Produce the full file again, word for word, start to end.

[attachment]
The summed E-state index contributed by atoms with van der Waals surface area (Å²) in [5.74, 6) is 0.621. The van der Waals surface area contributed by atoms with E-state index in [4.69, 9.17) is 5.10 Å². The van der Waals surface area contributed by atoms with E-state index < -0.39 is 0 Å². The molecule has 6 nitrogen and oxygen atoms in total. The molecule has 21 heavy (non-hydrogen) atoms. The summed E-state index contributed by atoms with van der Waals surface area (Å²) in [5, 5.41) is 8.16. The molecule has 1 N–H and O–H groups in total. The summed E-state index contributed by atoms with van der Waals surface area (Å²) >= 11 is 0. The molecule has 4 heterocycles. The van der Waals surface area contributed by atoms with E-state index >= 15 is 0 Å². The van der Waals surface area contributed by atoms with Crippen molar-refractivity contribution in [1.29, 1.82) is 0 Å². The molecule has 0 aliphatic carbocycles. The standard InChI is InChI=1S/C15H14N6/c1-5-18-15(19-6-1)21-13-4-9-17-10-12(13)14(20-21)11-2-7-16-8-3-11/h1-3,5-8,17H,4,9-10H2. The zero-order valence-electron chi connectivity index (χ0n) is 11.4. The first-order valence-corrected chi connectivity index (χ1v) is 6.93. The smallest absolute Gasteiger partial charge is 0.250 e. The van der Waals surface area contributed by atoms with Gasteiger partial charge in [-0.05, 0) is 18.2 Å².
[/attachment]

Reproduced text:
The summed E-state index contributed by atoms with van der Waals surface area (Å²) in [5.74, 6) is 0.621. The van der Waals surface area contributed by atoms with E-state index in [4.69, 9.17) is 5.10 Å². The van der Waals surface area contributed by atoms with E-state index < -0.39 is 0 Å². The molecule has 6 nitrogen and oxygen atoms in total. The molecule has 21 heavy (non-hydrogen) atoms. The summed E-state index contributed by atoms with van der Waals surface area (Å²) in [5, 5.41) is 8.16. The molecule has 1 N–H and O–H groups in total. The summed E-state index contributed by atoms with van der Waals surface area (Å²) >= 11 is 0. The molecule has 4 heterocycles. The van der Waals surface area contributed by atoms with E-state index >= 15 is 0 Å². The van der Waals surface area contributed by atoms with Crippen molar-refractivity contribution in [1.29, 1.82) is 0 Å². The molecule has 0 aliphatic carbocycles. The standard InChI is InChI=1S/C15H14N6/c1-5-18-15(19-6-1)21-13-4-9-17-10-12(13)14(20-21)11-2-7-16-8-3-11/h1-3,5-8,17H,4,9-10H2. The zero-order valence-electron chi connectivity index (χ0n) is 11.4. The first-order valence-corrected chi connectivity index (χ1v) is 6.93. The smallest absolute Gasteiger partial charge is 0.250 e. The van der Waals surface area contributed by atoms with Gasteiger partial charge in [-0.05, 0) is 18.2 Å².